Which gives me hope that one should be able to compute the proposal probability after any number of leapfrog steps as long as \nabla \log \pi is invertible and thus a Jacobian exists to account for the transformation of p_0 hidden in the x_{i\epsilon}. A quick check with \pi given by a bayesian posterior shows that this might not be trivial however.

A Repulsive-Attractive Metropolis Algorithm for Multimodality

Christian put my nose on this preprint by Tak, Meng and van Dyk a few days ago, so during the flight from Berlin to Paris today I sniffed on it. It was a very interesting read and good to get my thoughts away from the fact that I was an Opfer of German friendliness at airport security.
The basic idea is to design a random walk MH algorithm for targets with multiple and distant modes. The distant is important here, because for very close modes simple Adaptive Metropolis (Haario et al. 2001), which is simply using a scaled version of the targets covariance in a Gaussian random walk, should work pretty well.


Which it probably does not for the targets above, as such a proposal would often end up in areas of low posterior density.
Now the idea is the following: given current state  x_i of the Markov Chain,  the final MH proposal x'' is constructed using an intermediate step x', where the intermediate step is encouraged to have lower density than x_i under the target, while x'' is encouraged to have higher density than the intermediate step. Hoping that the intermediate step gets you out of a mode and the consecutive step into a new mode. This is achieved by using the inverse MH-ratio for encouraging moves to a valley in the target, while the standard MH-ratio is used for moving uphill again. Of course computing the final acceptance probability \alpha(x''|x_i) involves computing an intractable integral, as one has to integrate away the intermediate downhill move. They get around this by introducing an auxiliary variable, a technique inspired by Møller et al. (2006), where it was used to get around the computation of normalizing constants. I discussed a similar idea shortly with Jeff Miller  (currently at Duke) one and a half years ago when we worked on the estimation of normalizing constants though using gradient information.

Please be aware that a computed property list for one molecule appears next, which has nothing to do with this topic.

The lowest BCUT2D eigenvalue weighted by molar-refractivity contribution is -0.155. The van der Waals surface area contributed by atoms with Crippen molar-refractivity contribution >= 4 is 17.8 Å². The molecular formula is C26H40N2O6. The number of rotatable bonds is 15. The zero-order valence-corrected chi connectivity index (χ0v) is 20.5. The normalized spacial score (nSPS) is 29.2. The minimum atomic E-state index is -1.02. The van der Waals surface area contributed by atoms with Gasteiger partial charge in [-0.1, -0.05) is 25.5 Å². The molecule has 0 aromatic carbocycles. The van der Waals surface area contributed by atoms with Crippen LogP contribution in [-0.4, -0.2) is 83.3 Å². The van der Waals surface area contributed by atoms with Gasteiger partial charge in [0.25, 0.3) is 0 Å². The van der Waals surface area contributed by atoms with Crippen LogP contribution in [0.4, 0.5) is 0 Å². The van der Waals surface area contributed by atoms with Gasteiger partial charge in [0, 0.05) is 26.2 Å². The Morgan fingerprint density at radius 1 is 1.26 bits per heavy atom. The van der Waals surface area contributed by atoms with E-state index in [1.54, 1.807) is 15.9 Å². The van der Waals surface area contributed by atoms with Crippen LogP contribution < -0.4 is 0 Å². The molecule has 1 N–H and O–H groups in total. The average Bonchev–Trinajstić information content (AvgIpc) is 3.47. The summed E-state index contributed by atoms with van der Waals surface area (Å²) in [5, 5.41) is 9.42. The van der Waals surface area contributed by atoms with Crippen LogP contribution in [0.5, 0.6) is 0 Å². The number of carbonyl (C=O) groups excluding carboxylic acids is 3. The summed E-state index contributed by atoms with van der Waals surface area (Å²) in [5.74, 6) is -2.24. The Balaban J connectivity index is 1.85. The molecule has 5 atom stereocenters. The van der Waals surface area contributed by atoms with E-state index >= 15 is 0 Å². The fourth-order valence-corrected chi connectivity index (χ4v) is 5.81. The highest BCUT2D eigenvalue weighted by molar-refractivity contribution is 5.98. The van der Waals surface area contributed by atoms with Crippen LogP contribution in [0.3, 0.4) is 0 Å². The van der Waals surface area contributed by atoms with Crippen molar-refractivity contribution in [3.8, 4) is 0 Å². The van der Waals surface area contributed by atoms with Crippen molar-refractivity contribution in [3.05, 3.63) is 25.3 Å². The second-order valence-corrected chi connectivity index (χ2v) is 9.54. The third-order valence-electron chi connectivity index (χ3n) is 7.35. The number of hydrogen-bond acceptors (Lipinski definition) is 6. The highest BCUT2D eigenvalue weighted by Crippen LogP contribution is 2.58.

Am main argument for their algorithm is that it only needs tuning of a single scale parameter, whereas other MCMC techniques for multimodal targets are notoriously hard to tune.
In evaluation they compare to tempered transitions and equi-energy samplers and perform better both with respect to computing time and MSE. And of course human time invested in tuning.
However, I’m slightly tempted to repeat Nicolas mantra here “just use SMC”. Or slightly change the mantra to “… PMC” – because this is easier to stomach for MCMC-biased researchers, or so I believe. Of course this adds the number of particles to tuning, but that might be tuned automatically using the recent paper of the Spanish IS-connection.

(Title image (c) Carlos Delgado, CC-BY-SA)

Layered adaptive Importance Sampling

This arXival from last spring/summer by Martino, Elvira, Luengo and Corander combines and extends upon recent advances of Importance Sampling, using mainly ideas from Adaptive Multiple lmportance Sampling (AMIS) and Population Monte Carlo (PMC). The extension consists of the idea to not use the Importance Sampling procedure itself to come up with new proposal distributions, but rather to run a Markov Chain. The output of which is used solely as the location parameter for IS proposal distributions q_{n,t}. The weights of the samples drawn from these are Rao-Blackwellized using the deterministic mixture idea of Zhou and Owen, and as far as I can see only the Importance Samples are used for estimating integrands.